So you want to switch health insurance plans? Here's how.
People switch health insurance plans for a number of reasons. Whether you’ve had a change in your job situation, have a change in your medical needs, you’re unhappy with rates, or have become self-employed, switching health insurance plans is an undertaking.
As we move closer to open enrollment, many people are wondering about the best way to switch health insurance plans. There are questions around enrollment windows, eligibility, coverage, and rates. Thankfully, we decided to do the heavy lifting for you so you can switch health insurance plans with ease.
Before you hop on the exchanges, it can be helpful to collect some general info about your financial situation, medical needs, reasons for switching, and must-haves in a new plan. Consider pulling together research and notes on the following items.
Take a look at your medical expenses for the previous year. Note your monthly premium, medical services needed (and associated costs), copays, deductible, out-of-pocket max, and any other expenses. Also make a note of whether these costs were routine, exceptions to the norm, associated wit chronic conditions, or any other information that may be relevant. Be sure to include any family medical history and needs if you anticipate purchase a health plan that covers your loved ones. This will help you plan out expected costs for the coming year as well as specific coverage you may need to look for. Highlight any costs or conditions that you may need to account for with your new plan. Take a look at our handy checklist here:
Next, it’s a good idea to take a look at your financial circumstances for the coming year. What is your expected annual income? See if your income and family size may qualify you for subsidized coverage, or other financial aid. Use your medical history to help inform and project your medical expenses for the coming year. Highlight areas where you may be able to save more with a different health insurance plan.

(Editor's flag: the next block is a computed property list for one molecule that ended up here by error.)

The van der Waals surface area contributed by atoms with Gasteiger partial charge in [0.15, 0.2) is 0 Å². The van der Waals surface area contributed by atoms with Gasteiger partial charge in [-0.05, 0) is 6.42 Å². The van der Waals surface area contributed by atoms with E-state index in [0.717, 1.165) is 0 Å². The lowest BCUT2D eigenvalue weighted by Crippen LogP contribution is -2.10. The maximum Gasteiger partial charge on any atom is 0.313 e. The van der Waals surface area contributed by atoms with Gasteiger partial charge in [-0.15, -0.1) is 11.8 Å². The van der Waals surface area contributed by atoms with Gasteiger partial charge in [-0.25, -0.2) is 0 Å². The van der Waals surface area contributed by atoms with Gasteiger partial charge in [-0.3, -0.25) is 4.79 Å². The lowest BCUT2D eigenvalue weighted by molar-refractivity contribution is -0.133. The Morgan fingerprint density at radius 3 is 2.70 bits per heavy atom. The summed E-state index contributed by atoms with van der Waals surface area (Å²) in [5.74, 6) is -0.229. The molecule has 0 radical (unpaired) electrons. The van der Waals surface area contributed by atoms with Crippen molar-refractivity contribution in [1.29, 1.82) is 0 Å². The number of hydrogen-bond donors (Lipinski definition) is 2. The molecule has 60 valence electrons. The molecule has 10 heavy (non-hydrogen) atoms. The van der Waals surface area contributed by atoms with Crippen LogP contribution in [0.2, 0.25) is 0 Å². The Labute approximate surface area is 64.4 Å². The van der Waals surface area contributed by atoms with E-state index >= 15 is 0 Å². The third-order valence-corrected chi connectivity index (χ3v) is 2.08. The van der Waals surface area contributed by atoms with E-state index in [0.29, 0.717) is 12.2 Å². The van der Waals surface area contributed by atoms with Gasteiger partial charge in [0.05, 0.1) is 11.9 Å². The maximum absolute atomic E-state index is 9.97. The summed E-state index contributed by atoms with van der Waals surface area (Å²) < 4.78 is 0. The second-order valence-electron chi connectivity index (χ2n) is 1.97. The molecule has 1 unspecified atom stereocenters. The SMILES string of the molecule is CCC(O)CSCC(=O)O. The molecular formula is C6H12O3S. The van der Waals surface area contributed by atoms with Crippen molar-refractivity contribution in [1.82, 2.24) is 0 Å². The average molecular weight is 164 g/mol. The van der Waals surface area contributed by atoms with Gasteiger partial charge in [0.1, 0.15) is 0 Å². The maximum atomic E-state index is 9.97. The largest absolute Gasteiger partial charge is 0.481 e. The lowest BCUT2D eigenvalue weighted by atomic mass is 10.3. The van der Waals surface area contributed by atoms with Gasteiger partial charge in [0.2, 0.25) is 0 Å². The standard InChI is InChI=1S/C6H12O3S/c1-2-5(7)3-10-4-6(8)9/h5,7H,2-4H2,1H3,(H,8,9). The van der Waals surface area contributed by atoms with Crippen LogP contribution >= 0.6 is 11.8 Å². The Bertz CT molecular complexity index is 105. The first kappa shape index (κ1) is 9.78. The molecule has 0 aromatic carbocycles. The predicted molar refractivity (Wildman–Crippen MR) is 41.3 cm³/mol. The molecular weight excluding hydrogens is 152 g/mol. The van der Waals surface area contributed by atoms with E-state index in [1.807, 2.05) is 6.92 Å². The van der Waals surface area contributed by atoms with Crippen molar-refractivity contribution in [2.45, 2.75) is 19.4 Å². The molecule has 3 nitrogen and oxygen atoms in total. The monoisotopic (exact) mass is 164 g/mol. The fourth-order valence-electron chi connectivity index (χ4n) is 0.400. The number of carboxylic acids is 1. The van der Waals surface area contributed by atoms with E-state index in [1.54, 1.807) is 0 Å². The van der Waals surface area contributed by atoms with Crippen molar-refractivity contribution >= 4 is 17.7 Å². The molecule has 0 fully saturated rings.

Make a list of all the health-related things you can’t do without. Do you have a favorite primary care physician? A favorite medical facility?Jot those down so you can be sure those people and places are in-network within any plans you consider. Do you rely on certain preferred brand medications? Jot those down too. Also take a moment to consider if there’s anything else your current plan could have done better. If customer care was a deal-breaker for you, make a note so you remember to consider that when looking for a new plan.
Odds and Ends
Finally, you’ll want to gather any necessary information for switching health insurance plans. This includes your social security number, the social security number and birth date of any dependents you’ll be covering, and employment information on you and anyone else your plan will cover.
Choose a Metal Tier
Health plans are conveniently organized into “metal tiers” to make sorting through them a little easier. In general, bronze plans typically having the lowest premiums and higher deductibles and platinum plans having the highest premiums but much lower deductibles. Be sure to look beyond these numbers, however, and consider other important factors when making your decision.
Some plans will include routine and basic preventive care free of cost. Others may offer discounts or low copays for generic medicine brands. Alternatively, there are “catastrophic” plans available if you are under 30 and meet other eligibility guidelines. These plans have the lowest monthly premiums and much, much higher deductibles. Many people choose these plans so they can afford healthcare if a worst-case scenario were to occur (like a major accident or serious illness). These plans do not cover routine or preventative care.
Switching to Decent: The Health Insurance Problem Solver for the Self-Employed
If you are self-employed and looking for health insurance that covers all the bases, you may want to consider one of Decent’s plans. Both our Pathfinder bronze plan [LINK TO PLAN] and Trailblazer silver plan include free primary care. Most people avoid going to the doctor, but we want you to take advantage of this important care, so we offer it at no cost to you. You can visit your doctor (or call or text or email) as much as you’d like under our plans...all for $0.
Our plans were designed as an alternative to other plans and they are geared towards freelancers and other self-employed people. That’s why we offer open enrollment all year long. We understand that work circumstances change and that people decide to make the brave leap into self-employment all the time. We don’t want to restrict you to a 45-day window, so we enable you to enroll when it’s convenient for you.
If you’re looking for a change (and possibly some $avings), get your free quote today. What do you have to lose?